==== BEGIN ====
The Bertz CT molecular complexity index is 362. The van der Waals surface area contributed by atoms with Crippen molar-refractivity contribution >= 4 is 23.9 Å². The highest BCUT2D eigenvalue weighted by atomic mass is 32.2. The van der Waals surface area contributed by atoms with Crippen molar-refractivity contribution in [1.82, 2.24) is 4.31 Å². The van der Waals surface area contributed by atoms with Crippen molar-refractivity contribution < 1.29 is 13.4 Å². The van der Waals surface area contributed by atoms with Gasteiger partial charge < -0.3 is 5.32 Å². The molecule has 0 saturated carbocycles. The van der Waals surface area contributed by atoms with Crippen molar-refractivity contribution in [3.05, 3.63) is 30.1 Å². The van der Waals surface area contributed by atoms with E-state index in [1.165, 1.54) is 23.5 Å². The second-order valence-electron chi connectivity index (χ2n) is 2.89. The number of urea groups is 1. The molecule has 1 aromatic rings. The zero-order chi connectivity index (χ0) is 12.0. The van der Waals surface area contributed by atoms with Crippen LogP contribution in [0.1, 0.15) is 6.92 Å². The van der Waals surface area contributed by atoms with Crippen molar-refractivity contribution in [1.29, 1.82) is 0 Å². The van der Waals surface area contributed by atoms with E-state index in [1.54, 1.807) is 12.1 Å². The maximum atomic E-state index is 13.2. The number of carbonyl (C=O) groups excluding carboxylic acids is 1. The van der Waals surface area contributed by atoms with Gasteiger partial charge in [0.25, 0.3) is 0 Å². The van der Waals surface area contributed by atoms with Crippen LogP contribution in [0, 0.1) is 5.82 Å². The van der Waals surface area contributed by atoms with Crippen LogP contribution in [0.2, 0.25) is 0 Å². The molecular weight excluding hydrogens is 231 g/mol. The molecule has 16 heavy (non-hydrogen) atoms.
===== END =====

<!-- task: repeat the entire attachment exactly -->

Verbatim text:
The Bertz CT molecular complexity index is 362. The van der Waals surface area contributed by atoms with Crippen molar-refractivity contribution >= 4 is 23.9 Å². The highest BCUT2D eigenvalue weighted by atomic mass is 32.2. The van der Waals surface area contributed by atoms with Crippen molar-refractivity contribution in [1.82, 2.24) is 4.31 Å². The van der Waals surface area contributed by atoms with Crippen molar-refractivity contribution < 1.29 is 13.4 Å². The van der Waals surface area contributed by atoms with Gasteiger partial charge < -0.3 is 5.32 Å². The molecule has 0 saturated carbocycles. The van der Waals surface area contributed by atoms with Crippen molar-refractivity contribution in [3.05, 3.63) is 30.1 Å². The van der Waals surface area contributed by atoms with E-state index in [1.165, 1.54) is 23.5 Å². The second-order valence-electron chi connectivity index (χ2n) is 2.89. The number of urea groups is 1. The molecule has 1 aromatic rings. The zero-order chi connectivity index (χ0) is 12.0. The van der Waals surface area contributed by atoms with Crippen LogP contribution in [0.1, 0.15) is 6.92 Å². The van der Waals surface area contributed by atoms with Crippen molar-refractivity contribution in [1.29, 1.82) is 0 Å². The van der Waals surface area contributed by atoms with E-state index in [1.54, 1.807) is 12.1 Å². The maximum atomic E-state index is 13.2. The number of carbonyl (C=O) groups excluding carboxylic acids is 1. The van der Waals surface area contributed by atoms with Gasteiger partial charge in [0.25, 0.3) is 0 Å². The van der Waals surface area contributed by atoms with Crippen LogP contribution in [0, 0.1) is 5.82 Å². The van der Waals surface area contributed by atoms with Crippen LogP contribution in [0.2, 0.25) is 0 Å². The molecular weight excluding hydrogens is 231 g/mol. The molecule has 16 heavy (non-hydrogen) atoms.